surfacenormal.png

We apply this edgeFactor to the pixel’s opacity by dividing the input opacity by the edgeFactor, then raising it to the power of the dropoff rate. Since the edgeFactor is a value from 0 to 1, dividing the input opacity by the edgeFactor has the effect of lowering the opacity value, at lower and lower amount until we get to the absolute edge of the surface where the normals are (almost) perpendicular to the view direction and the edgeFactor is (almost) 0. (But never actually 0, I hope, because then I might get a division-by-0-error.) Raising this value to the power of edgeDropoffRate has the very nice effect of making the edge opacity very low for most of the model, then increase dramatically in opacity at the edge.

float opacity = min( 1.0, color.alpha / edgeFactor );
opacity = pow( opacity, edgeDropoffRate );

Note that we also clamp the opacity to a 0-1 value, to prevent small errors.

You could apply this same algorithm to the edge color, but I found it prettier to linearly combine the albedo color and edge color based on the edge factor.

float oneMinusEdge = 1.0 - edgeFactor;
float3 rgb = (_Color.rgb * edgeFactor) + (_EdgeColor * oneMinusEdge);

Ta-daa, you did it!!

Here’s what the shader can look like with a little tuning to the albedo color, edge color, and edge thickness properties. I think it’s starting to look a little jelly-like, but that’s a post for another time :V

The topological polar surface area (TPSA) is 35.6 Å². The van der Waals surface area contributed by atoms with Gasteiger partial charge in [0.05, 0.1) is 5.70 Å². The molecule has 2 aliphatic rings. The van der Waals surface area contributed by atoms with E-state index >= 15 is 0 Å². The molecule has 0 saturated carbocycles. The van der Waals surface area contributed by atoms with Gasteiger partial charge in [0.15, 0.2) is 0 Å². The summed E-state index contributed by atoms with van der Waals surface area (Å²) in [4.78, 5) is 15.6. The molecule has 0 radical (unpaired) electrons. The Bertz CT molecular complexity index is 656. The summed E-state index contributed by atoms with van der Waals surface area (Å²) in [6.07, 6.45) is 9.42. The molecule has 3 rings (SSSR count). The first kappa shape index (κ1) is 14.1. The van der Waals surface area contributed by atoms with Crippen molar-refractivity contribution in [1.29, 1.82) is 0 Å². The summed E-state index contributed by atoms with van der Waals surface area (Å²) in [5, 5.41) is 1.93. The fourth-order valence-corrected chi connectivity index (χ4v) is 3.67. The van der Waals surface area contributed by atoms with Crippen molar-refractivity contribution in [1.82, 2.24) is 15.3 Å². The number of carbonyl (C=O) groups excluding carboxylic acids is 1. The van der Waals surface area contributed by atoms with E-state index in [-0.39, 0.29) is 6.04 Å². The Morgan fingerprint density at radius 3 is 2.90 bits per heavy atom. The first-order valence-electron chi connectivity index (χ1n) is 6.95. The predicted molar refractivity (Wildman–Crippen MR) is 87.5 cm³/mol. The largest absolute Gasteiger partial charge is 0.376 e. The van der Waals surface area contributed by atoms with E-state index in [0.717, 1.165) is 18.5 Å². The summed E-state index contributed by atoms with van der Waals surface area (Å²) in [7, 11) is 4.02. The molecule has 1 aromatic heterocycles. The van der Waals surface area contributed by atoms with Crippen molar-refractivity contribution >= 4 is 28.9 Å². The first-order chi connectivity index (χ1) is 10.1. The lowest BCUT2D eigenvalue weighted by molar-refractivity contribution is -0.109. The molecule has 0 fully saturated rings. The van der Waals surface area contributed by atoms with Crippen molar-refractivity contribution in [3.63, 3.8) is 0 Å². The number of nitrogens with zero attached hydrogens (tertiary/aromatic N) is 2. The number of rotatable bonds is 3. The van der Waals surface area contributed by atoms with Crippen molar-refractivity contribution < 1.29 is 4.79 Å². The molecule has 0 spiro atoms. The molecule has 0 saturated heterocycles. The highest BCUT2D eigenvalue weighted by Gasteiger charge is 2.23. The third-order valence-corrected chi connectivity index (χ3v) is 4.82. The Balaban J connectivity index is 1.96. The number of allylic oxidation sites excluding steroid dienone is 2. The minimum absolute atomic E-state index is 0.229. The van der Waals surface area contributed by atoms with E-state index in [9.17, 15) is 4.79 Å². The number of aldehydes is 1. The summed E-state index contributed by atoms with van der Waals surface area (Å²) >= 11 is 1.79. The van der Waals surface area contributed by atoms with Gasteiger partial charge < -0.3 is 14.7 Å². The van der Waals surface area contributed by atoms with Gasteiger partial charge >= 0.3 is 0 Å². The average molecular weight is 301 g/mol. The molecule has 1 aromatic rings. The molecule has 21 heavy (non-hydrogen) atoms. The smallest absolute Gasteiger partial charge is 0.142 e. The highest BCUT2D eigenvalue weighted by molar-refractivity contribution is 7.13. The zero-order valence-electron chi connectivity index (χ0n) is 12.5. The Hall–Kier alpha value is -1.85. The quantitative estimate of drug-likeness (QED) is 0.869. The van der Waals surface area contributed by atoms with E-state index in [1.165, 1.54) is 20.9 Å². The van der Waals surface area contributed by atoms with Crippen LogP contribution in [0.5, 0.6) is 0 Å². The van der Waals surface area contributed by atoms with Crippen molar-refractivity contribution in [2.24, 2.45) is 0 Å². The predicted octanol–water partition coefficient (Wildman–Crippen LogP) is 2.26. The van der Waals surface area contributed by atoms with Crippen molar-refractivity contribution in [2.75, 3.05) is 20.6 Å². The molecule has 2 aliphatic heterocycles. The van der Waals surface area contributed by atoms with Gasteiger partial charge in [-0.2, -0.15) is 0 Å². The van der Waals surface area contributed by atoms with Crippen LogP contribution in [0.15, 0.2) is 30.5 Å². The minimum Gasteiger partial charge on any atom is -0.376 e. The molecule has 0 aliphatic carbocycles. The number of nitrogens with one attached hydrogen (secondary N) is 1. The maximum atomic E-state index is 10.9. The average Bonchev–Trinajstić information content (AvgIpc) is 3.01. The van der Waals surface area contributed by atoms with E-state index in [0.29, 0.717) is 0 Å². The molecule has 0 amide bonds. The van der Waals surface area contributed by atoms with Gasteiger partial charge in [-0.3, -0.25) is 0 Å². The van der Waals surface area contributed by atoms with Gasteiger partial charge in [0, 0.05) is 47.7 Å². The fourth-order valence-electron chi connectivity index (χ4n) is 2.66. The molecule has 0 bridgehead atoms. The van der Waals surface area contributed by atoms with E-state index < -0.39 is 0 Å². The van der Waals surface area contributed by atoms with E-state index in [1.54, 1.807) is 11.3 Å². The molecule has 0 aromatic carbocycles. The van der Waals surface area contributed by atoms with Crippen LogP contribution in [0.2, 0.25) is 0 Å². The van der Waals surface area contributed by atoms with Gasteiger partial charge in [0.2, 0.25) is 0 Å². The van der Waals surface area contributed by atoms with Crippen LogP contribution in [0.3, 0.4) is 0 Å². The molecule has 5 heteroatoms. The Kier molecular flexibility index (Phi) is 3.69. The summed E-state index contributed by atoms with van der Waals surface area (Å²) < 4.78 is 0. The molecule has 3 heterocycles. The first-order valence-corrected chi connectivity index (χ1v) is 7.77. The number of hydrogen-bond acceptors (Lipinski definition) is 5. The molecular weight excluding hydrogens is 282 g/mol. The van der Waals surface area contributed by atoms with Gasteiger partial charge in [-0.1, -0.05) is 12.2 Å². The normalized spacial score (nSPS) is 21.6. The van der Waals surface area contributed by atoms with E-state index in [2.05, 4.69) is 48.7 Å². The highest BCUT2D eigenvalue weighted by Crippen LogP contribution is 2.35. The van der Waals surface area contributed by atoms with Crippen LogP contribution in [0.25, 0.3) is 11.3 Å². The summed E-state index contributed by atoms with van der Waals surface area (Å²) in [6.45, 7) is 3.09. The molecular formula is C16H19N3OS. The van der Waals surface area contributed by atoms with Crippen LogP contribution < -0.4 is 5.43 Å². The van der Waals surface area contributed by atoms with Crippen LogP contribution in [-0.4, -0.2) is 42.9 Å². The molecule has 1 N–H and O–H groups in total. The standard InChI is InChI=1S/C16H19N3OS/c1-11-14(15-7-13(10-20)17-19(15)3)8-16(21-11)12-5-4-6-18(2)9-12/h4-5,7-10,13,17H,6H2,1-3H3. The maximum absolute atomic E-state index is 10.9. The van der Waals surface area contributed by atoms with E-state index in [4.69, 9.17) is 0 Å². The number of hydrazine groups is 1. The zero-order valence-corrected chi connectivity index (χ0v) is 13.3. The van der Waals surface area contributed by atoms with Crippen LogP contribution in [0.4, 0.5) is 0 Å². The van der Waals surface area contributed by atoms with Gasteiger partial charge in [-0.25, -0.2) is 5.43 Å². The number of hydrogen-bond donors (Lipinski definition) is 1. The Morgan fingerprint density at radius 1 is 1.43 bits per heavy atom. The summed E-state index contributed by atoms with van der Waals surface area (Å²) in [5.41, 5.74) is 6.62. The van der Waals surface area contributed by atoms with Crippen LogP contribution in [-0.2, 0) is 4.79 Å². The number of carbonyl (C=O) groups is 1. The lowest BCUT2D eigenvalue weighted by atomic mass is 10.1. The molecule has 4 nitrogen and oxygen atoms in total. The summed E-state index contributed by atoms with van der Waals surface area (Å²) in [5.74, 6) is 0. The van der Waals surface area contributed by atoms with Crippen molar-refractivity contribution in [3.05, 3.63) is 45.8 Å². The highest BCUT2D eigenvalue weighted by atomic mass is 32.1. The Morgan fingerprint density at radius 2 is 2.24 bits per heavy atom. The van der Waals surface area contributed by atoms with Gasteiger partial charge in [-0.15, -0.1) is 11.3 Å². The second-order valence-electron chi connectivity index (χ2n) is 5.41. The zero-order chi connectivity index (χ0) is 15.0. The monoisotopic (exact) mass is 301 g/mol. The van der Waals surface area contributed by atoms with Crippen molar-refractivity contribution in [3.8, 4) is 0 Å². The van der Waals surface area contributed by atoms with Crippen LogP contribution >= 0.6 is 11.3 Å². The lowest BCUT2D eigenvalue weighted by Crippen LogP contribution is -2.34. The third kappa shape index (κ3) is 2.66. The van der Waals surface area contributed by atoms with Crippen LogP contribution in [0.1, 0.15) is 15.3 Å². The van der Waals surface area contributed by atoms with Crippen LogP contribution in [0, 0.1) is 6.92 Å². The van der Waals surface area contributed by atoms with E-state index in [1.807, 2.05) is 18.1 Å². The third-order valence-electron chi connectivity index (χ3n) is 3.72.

purpledoggo.png

Now I’m getting excited about the possibility of writing a jiggly jello shader with vertex wiggling :p

 

MISTAKES LEARNED FROM

forgotzwriteoff

Mistake #1: Chunks of material missing / inconsistent. You need to make sure ZWrite is Off. We don’t want pixels on the same translucent model to compete for the same spot on the ZBuffer, so don’t allow them to write to it. We do still want them to be able to read, so that other objects can occlude this one. (PS, I may have botched this explanation- kindly write me a correcting comment if I did? :P)

forgotculloff

Mistake #2: Parts of model not showing / overlapping. You also need to turn Culling Off. We want to draw both the front and back faces of the model. Normally, for optimization purposes, culling is set to Cull Back by default, which will not draw the back faces of the model. The back faces are usually the inside of the model, so normally the player doesn’t want to see them. However, we do want see the inside surfaces of this model, since it’s completely translucent! :-0

 

CODE

Shader "Custom/glass"
{
	Properties
	{